Even though the US Supreme Court ruled that same-sex married couples are entitled to receive the same benefits as any heterosexual married couples, the VA disagrees: it denied US Navy veteran Carmen Cardona an increase of $150 a month in her VA disability compensation. So Cardona filed a federal lawsuit: she is the lead plaintiff in a case (still pending) before the US Court of Appeals for Veterans Claims.
Just last week, Senator Richard Blumenthal petitioned the White House and the U.S. Attorney General’s Office to intervene, which he said would resolve the case “within a matter of minutes.” He said that the VA should abide by “the law of the land” and provide health, disability and any other benefits veterans’ spouses are entitled to, regardless of sexual orientation, provided they were married validly in a state that recognizes this marriage.
But the VA is lagging because of definitions. In July 2013, VA secretary Gen. Eric Shinseki wrote to Blumenthal’s office that certain provisions of the US Code “define ‘spouse’ and ‘surviving spouse’ to refer only to a person of the opposite sex. Under these provisions, a same-sex marriage recognized by the state would not confer spousal status for purposes of eligibility for VA benefits.”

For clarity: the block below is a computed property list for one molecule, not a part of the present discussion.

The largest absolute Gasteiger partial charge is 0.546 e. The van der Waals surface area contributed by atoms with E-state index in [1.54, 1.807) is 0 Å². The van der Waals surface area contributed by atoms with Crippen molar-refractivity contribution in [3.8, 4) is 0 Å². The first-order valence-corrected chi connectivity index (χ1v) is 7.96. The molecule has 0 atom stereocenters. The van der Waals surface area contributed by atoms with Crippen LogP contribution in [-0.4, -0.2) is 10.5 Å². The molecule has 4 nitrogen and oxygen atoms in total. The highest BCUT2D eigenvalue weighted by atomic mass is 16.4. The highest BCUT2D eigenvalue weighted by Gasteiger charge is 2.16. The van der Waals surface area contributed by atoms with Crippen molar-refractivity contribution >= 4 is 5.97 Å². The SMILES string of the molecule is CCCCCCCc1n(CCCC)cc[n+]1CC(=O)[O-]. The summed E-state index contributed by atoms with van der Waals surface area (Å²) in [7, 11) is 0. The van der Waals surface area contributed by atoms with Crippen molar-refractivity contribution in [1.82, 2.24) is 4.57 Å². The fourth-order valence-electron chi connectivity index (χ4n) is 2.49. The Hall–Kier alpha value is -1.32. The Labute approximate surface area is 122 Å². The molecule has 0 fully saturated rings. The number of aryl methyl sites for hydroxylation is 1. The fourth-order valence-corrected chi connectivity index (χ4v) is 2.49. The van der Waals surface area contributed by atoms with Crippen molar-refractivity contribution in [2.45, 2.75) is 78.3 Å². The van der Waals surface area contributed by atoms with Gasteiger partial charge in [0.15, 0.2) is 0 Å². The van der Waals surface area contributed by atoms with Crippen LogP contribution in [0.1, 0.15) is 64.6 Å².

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Jennifer McTiernan, a law school intern who has been helping Cardona, said it is difficult to estimate how many veterans and their spouses might be affected nationwide by a change in VA benefits’ eligibility rules. As of September 3, 2013, the Department of Defense will extend all eligible benefits to spouses of same-sex married active duty military members. The VA should be embarrassed that it is denying disability benefits to its veterans like Carmen Cardona, who served in the Navy for 18 years. “To deny these families equal rights and benefits is a grave injustice unworthy of our great nation,” said Senator Blumenthal.